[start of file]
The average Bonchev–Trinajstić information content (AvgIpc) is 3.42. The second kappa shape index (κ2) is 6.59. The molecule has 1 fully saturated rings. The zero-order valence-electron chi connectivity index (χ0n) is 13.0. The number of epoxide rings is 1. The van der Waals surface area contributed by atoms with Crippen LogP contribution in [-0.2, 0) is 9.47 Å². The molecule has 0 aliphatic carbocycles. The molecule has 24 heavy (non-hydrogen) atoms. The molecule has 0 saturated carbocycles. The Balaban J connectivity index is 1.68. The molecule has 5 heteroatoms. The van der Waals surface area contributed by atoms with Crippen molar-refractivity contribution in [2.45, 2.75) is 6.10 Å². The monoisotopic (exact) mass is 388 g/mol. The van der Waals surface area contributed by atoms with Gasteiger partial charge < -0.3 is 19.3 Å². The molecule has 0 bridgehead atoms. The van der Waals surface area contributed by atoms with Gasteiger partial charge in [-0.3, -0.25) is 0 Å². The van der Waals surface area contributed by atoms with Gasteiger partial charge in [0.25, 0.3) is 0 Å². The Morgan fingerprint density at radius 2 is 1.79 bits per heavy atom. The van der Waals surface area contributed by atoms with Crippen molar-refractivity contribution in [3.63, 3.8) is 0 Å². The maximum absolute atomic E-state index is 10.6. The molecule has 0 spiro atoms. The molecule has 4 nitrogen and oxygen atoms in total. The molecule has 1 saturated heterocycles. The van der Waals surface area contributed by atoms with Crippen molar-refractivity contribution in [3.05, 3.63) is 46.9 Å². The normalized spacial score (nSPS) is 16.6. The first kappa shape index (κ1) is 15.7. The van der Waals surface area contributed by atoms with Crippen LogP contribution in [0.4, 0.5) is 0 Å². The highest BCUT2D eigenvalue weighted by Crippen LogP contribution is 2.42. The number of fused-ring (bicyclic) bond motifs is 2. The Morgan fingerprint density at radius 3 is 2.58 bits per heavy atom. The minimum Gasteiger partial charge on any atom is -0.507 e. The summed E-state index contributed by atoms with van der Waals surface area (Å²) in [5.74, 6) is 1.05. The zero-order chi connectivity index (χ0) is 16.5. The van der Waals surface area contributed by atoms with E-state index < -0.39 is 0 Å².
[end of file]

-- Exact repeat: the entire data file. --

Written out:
The average Bonchev–Trinajstić information content (AvgIpc) is 3.42. The second kappa shape index (κ2) is 6.59. The molecule has 1 fully saturated rings. The zero-order valence-electron chi connectivity index (χ0n) is 13.0. The number of epoxide rings is 1. The van der Waals surface area contributed by atoms with Crippen LogP contribution in [-0.2, 0) is 9.47 Å². The molecule has 0 aliphatic carbocycles. The molecule has 24 heavy (non-hydrogen) atoms. The molecule has 0 saturated carbocycles. The Balaban J connectivity index is 1.68. The molecule has 5 heteroatoms. The van der Waals surface area contributed by atoms with Crippen molar-refractivity contribution in [2.45, 2.75) is 6.10 Å². The monoisotopic (exact) mass is 388 g/mol. The van der Waals surface area contributed by atoms with Gasteiger partial charge < -0.3 is 19.3 Å². The molecule has 0 bridgehead atoms. The van der Waals surface area contributed by atoms with Gasteiger partial charge in [-0.3, -0.25) is 0 Å². The van der Waals surface area contributed by atoms with Gasteiger partial charge in [0.25, 0.3) is 0 Å². The Morgan fingerprint density at radius 2 is 1.79 bits per heavy atom. The van der Waals surface area contributed by atoms with Crippen molar-refractivity contribution in [3.63, 3.8) is 0 Å². The maximum absolute atomic E-state index is 10.6. The molecule has 0 spiro atoms. The molecule has 4 nitrogen and oxygen atoms in total. The molecule has 1 saturated heterocycles. The van der Waals surface area contributed by atoms with Crippen molar-refractivity contribution in [3.05, 3.63) is 46.9 Å². The normalized spacial score (nSPS) is 16.6. The first kappa shape index (κ1) is 15.7. The van der Waals surface area contributed by atoms with Crippen LogP contribution in [0.4, 0.5) is 0 Å². The highest BCUT2D eigenvalue weighted by Crippen LogP contribution is 2.42. The number of fused-ring (bicyclic) bond motifs is 2. The Morgan fingerprint density at radius 3 is 2.58 bits per heavy atom. The minimum Gasteiger partial charge on any atom is -0.507 e. The summed E-state index contributed by atoms with van der Waals surface area (Å²) in [5.74, 6) is 1.05. The zero-order chi connectivity index (χ0) is 16.5. The van der Waals surface area contributed by atoms with E-state index < -0.39 is 0 Å².